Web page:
Friday Feb 23, 2018
ASHGABAT: Prime Minister Shahid Khaqan and leaders from India, Turkmenistan and Afghanistan on Friday inaugurated the construction work on the Afghan section of an $8 billion natural gas pipeline that will link the energy-rich Central Asian nation of Turkmenistan through Afghanistan to Pakistan and India.
Speaking on the occasion, the premier said that the TAPI gas pipeline project was a historical opportunity to reestablish regional
Abbasi reached Mary, Turkmenistan, earlier today on a two-day visit to participate in the Turkmenistan-Afghanistan-Pakistan-India (TAPI) gas pipeline project's inauguration ceremony.
"I assure you of Pakistan's full commitment to the project," he told the attendees of the inauguration ceremony.
"We are turning TAPI into a reality and there will not be one gas pipeline here but several pipelines."
He stated that Pakistan has been able to overcome its challenges and it is on the path of economic progress.
"We will achieve six percent growth this year and you are all aware of the reality of the China-Pakistan Economic Corridor (CPEC), which is to provide the most efficient connectivity to the region."
He further said that the port of Gwadar, which is under development, will provide the most efficient sea linkage for the whole of Central Asia.
Abbasi had earlier met the president of Turkmenistan and stressed on the need for the two countries to bolster their military and defence cooperation.
The premier was received by Rasit Meredow, the Deputy Chairman of Cabinet of Ministers of Turkmenistan, at the Mary International Airport, as per a press release issued by the Prime Minister House.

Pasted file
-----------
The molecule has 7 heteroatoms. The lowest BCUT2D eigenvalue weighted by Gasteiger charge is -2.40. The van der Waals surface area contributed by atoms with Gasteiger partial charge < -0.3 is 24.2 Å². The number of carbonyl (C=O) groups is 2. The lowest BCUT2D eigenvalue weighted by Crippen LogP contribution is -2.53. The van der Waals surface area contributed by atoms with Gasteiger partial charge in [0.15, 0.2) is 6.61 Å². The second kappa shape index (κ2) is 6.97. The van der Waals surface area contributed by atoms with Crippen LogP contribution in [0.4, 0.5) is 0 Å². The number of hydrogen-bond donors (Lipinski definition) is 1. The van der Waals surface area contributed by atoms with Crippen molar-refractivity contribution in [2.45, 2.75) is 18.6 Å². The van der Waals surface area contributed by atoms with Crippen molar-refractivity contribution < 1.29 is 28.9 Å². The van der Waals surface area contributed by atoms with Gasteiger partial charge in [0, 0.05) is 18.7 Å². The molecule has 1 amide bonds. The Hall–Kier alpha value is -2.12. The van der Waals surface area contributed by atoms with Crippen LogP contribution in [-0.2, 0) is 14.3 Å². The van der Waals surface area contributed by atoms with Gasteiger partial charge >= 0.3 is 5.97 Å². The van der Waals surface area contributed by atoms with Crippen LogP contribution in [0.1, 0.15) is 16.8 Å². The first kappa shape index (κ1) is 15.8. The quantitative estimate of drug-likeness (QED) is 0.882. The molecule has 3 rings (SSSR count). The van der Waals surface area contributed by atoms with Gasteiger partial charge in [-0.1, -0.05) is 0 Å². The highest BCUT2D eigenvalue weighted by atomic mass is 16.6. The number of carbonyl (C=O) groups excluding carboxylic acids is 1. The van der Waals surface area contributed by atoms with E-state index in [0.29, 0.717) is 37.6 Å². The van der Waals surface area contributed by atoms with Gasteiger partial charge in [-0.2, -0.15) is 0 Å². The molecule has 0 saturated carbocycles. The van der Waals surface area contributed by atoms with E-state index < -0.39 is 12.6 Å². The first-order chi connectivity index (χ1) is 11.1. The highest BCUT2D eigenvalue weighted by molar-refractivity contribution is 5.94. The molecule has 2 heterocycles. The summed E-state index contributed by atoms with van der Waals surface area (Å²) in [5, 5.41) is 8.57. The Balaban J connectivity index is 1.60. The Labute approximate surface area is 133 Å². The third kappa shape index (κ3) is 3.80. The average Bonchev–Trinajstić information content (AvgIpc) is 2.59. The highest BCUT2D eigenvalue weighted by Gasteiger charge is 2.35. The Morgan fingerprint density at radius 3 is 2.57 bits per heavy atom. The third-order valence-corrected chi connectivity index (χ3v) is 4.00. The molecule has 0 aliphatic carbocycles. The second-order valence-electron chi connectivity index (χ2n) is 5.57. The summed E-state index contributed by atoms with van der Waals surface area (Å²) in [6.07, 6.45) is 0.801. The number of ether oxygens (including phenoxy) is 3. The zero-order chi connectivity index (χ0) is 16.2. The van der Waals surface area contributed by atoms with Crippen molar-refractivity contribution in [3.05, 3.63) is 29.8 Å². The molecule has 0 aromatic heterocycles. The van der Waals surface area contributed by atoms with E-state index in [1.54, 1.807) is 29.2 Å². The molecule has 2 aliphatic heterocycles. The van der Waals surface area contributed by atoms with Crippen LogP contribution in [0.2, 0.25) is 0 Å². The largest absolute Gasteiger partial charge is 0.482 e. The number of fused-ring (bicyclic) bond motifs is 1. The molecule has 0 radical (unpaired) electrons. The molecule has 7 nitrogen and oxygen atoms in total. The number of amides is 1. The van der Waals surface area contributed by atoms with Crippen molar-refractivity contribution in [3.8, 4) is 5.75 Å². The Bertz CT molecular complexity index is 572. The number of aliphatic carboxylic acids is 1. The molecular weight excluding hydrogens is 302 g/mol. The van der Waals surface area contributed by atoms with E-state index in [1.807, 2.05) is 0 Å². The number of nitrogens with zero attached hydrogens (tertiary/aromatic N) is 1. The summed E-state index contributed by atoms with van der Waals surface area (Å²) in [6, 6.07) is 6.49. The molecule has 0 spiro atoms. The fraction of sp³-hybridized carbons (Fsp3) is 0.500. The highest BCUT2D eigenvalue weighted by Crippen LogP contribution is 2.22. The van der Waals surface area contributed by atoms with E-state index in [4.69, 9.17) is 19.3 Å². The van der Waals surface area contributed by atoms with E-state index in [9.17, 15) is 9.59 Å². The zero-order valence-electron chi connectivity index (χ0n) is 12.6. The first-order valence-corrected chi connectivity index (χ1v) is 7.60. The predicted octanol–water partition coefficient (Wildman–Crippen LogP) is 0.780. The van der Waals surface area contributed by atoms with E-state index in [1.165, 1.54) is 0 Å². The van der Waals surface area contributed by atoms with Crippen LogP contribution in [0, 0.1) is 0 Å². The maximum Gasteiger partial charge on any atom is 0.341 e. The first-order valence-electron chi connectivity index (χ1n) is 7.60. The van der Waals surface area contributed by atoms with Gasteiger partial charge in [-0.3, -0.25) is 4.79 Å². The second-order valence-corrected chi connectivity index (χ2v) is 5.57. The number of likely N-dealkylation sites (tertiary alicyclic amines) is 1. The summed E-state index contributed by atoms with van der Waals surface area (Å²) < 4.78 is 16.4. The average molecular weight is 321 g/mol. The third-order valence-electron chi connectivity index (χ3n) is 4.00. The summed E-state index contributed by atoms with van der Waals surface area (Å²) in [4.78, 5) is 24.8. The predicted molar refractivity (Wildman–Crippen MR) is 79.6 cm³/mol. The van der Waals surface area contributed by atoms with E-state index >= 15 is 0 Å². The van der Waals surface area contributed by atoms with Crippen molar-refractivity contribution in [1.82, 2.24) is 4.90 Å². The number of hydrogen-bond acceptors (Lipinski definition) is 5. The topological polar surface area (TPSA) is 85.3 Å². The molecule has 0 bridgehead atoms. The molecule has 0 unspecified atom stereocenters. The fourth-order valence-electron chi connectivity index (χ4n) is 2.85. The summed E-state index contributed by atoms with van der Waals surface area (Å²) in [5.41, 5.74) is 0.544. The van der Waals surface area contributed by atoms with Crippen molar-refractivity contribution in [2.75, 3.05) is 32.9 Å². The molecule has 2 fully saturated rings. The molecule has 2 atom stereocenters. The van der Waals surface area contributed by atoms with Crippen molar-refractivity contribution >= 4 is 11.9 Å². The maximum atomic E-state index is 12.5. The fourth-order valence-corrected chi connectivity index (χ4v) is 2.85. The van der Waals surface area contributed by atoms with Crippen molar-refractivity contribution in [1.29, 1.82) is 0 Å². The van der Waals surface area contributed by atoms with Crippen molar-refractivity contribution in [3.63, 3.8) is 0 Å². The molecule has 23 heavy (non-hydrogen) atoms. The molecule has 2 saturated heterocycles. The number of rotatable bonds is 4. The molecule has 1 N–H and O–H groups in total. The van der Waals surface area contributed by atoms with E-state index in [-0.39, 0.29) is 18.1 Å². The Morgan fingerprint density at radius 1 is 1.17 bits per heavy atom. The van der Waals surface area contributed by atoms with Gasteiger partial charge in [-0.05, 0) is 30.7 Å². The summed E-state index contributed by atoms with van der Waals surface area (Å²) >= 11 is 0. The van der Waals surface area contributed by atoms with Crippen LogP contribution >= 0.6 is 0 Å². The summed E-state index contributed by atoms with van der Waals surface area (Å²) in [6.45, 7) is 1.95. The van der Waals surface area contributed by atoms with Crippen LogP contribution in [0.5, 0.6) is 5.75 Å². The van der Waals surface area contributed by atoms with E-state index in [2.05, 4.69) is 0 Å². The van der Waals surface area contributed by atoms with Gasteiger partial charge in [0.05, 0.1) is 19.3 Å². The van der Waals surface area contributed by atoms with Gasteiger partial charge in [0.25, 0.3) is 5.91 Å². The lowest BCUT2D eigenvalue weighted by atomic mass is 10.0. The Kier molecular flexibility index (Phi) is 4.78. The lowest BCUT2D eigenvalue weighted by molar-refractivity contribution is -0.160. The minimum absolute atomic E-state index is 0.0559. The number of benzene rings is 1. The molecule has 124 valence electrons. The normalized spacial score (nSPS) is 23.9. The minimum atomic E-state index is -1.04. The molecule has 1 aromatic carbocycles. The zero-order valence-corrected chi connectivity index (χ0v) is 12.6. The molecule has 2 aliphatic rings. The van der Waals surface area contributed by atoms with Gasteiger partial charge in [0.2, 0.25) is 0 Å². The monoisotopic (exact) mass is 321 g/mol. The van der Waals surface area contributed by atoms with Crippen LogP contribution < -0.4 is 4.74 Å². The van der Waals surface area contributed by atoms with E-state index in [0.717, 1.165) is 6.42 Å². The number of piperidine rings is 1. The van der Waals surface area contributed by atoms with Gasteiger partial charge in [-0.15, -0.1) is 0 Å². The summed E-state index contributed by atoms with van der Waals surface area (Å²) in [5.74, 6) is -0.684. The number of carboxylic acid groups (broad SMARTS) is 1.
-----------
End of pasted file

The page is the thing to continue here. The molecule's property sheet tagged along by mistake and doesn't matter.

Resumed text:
During his meeting with President Gurbanguly Berdimuhamedow, the prime minister highlighted the importance of the TAPI gas pipeline project, especially with regard to Pakistan's rising energy needs.
Abbasi and Berdimuhamedow talked matters of mutual interest, the security situation in the Central and South Asian region, as well other issues pertaining to the TAPI gas pipeline project.
Further, Abbasi underscored that the China-Pakistan Economic Corridor (CPEC) is a significant part of the One Belt One Road Initiative.
The premier went on to offer Turkmenistan assistance in its defence requirements from Pakistan.
The TAPI project, supported by the United States and the Asian Development Bank, has been touted by Turkmenistan since the 1990s. But the start of work was delayed because of the problem of crossing Afghanistan.
The pipeline will run for hundreds of kilometers (miles) through areas of southern Afghanistan largely controlled by Taliban fighting the Western-backed government in Kabul but the movement has signaled that it will not hinder the project.
The Taliban issued a statement on Friday, pledging its cooperation with TAPI, which it said would be an important element in building up Afghanistan’s economic infrastructure.
Ex-Soviet Turkmenistan holds the world’s fourth-largest natural gas reserves but has been heavily dependent on gas exports to China after Russia cut back gas imports in the past few years.
The project is expected to transport 33 billion cubic meters (bcm) of natural gas a year along an 1,800 kilometer route from Galkynysh, the world’s second-biggest gas field, to Fazilka near the border with Pakistan in northern India.
Afghanistan, which suffers from chronic energy shortages, is expected to take five billion cubic meters of gas itself, with the rest divided equally between Pakistan and India. In addition, Kabul will earn hundreds of millions of dollars in transit fees.